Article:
That’s it! I cannot stand it! Surely there is a treasure trove of supplemental material to dive into! What could the folks behind this slice of cinematic brilliance have to say for themselves? Sadly, we’ll never find out as this DVD is as barebones as barebones releases get. There’s not even a trailer! I’m willing to bet they made this a flipper disc (widescreen on one side, fullscreen on the other) just so no one would have to come up with artwork for the DVD itself! Oh well!

I have to say it. This flick sucks, but wow, was it fun to watch. Riddled with scares that only a ten-year-old may find effective, One Missed Call is proof positive that even a remake of a bad film can turn out to be just as totally pointless … yet strangely amusing!

Special Features

  • One missed opportunity


    2 1/2 out of 5

    Special Features:

    0 out of 5

    Discuss One Missed Call in our Dread Central forums!

  • Continue Reading


    American Psycho Meets Creep – Strawberry Flavored Plastic Review



    Starring Aidan Bristow, Nicholas Urda, Andres Montejo

    Directed by Colin Bemis

    Recently I wrote up an article here on Dread Central which was basically an open letter to anyone who was listening called “I Miss Found Footage.” Well, it seems like someone WAS listening, as I was then sent the link to an all-new found footage film called Strawberry Flavored Plastic from first-time writer-director Colin Bemis.

    The film follows the “still-at-large crimes of Noel, a repentant, classy and charming serial killer loose in the suburbs of New York.” Basically, you could think of the flick as American Psycho meets Mark Duplass and Partick Brice’s Creep. That, or you could think of it as “Man Bites Dog in color!” However you choose to label Colin Bemis’ psychological thriller, just make sure you check out the film once it hits in the future.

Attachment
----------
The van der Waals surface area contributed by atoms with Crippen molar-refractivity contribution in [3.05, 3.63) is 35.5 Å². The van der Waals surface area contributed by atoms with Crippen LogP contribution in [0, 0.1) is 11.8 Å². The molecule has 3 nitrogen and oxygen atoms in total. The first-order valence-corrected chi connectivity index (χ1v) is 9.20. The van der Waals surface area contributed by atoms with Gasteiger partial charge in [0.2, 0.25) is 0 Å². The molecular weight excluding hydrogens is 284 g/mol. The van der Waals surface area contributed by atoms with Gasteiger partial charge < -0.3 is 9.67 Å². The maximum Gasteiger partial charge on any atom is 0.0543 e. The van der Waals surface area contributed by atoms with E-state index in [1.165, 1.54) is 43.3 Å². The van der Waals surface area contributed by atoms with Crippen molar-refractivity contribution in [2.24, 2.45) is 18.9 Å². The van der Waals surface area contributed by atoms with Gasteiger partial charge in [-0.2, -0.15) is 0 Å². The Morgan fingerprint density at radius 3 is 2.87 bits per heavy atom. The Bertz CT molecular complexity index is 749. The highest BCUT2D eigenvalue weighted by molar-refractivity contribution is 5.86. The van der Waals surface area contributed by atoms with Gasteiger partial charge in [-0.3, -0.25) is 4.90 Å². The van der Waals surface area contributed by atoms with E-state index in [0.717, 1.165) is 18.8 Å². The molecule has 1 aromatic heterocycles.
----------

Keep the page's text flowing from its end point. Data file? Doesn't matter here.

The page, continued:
As I alluded to above, the film is basically a found footage version of American Psycho. But that said, the film sports a twist on the charming serial killer subgenre that I have yet to see play out in any of the above-mentioned classics. I’m not going to go into spoiler territory here, but I will say that the film introduces an element to the tale that spins it into much more of a character drama than a straight horror film. Not that there is anything wrong with that!

    Truth be told, the film’s turn from serial killer flick into a layered character study might have been its kiss of death, but this slight genre switch is rendered a minor issue as the film’s central narcissistic antagonist is played by Aidan Bristow. Bristow is an actor you may not have heard of before this review, but you will hear his name more and more over the years to come, I promise. The guy gives (no pun intended) a killer performance as the film’s resident serial killer Noel Rose, and time after time surprised me with how chilling, charming, or downright vulnerable he chose to play any given scene.

    Bristow’s performance is, in the end, the major element the film has going for it. But that said, as a fan of found footage, I was smiling ear to ear at first-time director Colin Bemis’ understanding of what makes a found footage suspense sequence work.